AP photographer Horst Faas in the doorway of the Associated Press Saigon bureau.

Our History

The cost of newsgathering

Pacific Stars and Stripes has lost two reporters in two wars — one a 37-year old veteran, the other a youngster only 24. I knew one only slightly and the other not at all.

  • The cost of newsgathering

    Pacific Stars and Stripes has lost two reporters in two wars — one a 37-year old veteran, the other a youngster only 24. I knew one only slightly and the other not at all.

  • Muroi Norio, Librarian

    Preserving Pacific history: Stripes librarian spent 40 years among the archives

  • Exclusive coverage of Olympic doping scandal catapulted former Stars and Stripes staffer’s career

    Among them was former Stars and Stripes Pacific sports staffer Shelley Smith, who was about to get a huge career boost thanks to all that was breaking: “Ben Johnson has been caught taking drugs and is expected to be stripped of his 100-meter gold medal, according to International Olympic Committee sources,” the bulletin read from The Associated Press and other news services and sources.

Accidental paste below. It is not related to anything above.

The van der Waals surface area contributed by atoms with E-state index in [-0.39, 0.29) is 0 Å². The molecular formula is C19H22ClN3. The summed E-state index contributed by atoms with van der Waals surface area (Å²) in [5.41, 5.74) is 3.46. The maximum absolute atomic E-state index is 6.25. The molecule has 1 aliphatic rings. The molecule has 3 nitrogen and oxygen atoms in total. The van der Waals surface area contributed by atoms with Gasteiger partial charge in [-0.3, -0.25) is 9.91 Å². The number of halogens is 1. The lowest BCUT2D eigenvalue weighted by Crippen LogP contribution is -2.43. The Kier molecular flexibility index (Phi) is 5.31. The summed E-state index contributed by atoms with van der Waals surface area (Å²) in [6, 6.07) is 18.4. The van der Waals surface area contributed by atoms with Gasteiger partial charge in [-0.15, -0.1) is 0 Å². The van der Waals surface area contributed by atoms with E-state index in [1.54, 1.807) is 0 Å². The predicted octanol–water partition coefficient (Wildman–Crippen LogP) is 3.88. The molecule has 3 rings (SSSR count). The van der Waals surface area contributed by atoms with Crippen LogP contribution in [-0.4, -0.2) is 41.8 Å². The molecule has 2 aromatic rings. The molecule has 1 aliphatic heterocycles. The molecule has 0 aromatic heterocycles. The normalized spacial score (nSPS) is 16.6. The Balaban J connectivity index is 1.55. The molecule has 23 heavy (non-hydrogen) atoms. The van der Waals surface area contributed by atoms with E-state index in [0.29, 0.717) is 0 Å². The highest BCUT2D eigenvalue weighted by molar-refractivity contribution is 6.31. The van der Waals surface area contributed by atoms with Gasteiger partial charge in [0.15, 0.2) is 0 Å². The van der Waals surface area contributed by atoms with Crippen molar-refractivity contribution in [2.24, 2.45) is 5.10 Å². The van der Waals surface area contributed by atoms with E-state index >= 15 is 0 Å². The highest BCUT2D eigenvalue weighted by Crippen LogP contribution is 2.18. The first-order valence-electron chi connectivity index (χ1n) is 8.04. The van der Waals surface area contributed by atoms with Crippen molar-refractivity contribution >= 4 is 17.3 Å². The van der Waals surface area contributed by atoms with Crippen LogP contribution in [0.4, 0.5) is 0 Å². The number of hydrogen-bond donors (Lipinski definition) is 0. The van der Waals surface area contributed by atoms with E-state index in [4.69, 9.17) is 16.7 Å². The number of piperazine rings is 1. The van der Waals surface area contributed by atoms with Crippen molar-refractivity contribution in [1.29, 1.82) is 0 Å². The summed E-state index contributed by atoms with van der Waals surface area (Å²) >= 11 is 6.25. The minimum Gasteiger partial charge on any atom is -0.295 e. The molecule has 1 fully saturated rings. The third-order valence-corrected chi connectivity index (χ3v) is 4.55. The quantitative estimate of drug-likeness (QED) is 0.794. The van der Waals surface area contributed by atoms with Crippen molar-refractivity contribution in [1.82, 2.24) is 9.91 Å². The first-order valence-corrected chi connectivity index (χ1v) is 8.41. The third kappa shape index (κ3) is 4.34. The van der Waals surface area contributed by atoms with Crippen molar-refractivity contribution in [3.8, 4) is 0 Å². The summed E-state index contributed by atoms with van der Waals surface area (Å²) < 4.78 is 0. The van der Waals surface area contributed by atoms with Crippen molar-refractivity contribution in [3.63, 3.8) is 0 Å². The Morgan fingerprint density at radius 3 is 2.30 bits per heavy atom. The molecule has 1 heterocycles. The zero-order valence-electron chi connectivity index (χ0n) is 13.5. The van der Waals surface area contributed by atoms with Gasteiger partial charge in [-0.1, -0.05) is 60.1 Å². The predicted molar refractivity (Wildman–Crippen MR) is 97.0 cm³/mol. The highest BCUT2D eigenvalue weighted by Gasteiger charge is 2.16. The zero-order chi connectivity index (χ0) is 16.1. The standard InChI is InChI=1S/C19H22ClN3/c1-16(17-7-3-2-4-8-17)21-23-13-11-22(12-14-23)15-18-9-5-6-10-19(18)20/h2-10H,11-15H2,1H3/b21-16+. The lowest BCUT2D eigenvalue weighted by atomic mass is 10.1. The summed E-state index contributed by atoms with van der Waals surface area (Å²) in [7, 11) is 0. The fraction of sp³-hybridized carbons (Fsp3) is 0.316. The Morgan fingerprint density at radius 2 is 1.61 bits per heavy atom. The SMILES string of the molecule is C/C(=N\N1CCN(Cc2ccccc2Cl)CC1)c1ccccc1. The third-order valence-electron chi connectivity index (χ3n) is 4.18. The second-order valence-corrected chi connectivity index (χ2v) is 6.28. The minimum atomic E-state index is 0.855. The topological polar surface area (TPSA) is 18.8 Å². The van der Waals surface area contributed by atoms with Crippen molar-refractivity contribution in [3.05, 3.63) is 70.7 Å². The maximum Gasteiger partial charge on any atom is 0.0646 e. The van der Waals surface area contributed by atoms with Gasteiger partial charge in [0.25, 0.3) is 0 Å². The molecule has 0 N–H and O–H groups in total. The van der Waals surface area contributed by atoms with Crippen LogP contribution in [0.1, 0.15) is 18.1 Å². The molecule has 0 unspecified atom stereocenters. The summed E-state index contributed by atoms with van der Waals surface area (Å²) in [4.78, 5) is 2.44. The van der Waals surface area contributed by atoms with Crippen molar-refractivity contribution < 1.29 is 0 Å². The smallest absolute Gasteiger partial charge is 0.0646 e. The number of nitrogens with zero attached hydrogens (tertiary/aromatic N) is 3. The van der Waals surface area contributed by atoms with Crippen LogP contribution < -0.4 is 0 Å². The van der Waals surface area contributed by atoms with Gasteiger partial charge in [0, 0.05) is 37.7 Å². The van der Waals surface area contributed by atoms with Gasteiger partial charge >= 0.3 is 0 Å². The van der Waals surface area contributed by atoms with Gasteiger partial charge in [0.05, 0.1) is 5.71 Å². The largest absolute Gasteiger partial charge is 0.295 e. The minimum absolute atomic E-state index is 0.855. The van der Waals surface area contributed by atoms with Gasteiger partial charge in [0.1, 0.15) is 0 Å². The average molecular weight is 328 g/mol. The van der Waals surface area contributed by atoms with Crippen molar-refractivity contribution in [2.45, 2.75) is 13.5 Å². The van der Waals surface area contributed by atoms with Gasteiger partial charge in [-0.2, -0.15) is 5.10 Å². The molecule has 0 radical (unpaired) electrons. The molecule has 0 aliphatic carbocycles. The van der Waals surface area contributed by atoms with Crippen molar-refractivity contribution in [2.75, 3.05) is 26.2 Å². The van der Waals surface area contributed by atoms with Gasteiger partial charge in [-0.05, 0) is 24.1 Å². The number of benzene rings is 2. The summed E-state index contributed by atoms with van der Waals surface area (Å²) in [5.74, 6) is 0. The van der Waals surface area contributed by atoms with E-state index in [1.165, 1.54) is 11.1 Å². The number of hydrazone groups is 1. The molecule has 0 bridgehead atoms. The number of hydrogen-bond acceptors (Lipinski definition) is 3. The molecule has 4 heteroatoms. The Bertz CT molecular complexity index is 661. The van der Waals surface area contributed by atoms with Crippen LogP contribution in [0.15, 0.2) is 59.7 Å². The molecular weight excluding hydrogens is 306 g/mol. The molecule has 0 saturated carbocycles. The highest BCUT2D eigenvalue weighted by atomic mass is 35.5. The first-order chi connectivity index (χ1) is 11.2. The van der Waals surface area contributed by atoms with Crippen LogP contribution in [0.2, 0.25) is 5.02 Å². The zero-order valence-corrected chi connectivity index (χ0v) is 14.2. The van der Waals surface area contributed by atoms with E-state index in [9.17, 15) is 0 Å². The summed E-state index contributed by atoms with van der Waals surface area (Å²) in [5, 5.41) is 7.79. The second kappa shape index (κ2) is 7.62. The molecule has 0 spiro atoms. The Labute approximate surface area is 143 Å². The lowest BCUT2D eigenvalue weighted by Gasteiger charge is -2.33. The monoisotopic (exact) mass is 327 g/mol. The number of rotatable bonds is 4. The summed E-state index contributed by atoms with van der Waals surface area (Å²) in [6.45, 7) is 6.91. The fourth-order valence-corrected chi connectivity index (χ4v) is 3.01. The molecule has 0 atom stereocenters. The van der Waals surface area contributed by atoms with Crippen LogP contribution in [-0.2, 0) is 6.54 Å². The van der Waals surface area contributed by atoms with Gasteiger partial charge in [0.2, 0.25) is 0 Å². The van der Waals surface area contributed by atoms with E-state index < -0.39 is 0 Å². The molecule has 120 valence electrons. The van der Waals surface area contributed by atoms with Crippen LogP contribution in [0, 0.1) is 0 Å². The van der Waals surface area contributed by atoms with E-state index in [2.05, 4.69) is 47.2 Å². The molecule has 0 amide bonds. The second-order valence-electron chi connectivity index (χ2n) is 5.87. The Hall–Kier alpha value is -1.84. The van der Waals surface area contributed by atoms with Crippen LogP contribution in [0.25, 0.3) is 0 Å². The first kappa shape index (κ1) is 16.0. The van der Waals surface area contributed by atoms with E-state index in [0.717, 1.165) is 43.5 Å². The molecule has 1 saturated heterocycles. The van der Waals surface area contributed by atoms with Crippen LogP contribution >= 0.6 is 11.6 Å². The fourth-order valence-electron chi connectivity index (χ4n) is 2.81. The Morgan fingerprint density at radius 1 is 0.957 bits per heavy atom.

• The Pacific stars of Stripes

    Stars and Stripes was meant to be a GI’s newspaper, so it should come as no surprise that many of the publication’s standout journalists were active-duty service members. Stars and Stripes’ Pacific staffers went on to work for “60 Minutes,” draw for Marvel Comics and snap photos for Life magazine.

  • Hal Drake, Reporter

    A native of Santa Monica, Calif., Drake served 10 months in the Korean War as an artilleryman, viewing up close the carnage on Heartbreak Ridge. He applied for one of a handful of reporting jobs at Stars and Stripes and joined the Pacific staff in July 1956.

  • Shelley Smith, Reporter

    Shelly Smith, now a correspondent for ESPN’s SportsCenter, was hired by Stars and Stripes in late winter 1982, arriving in Tokyo to become the first full-time civilian woman staffer on the previously all-male sports desk.

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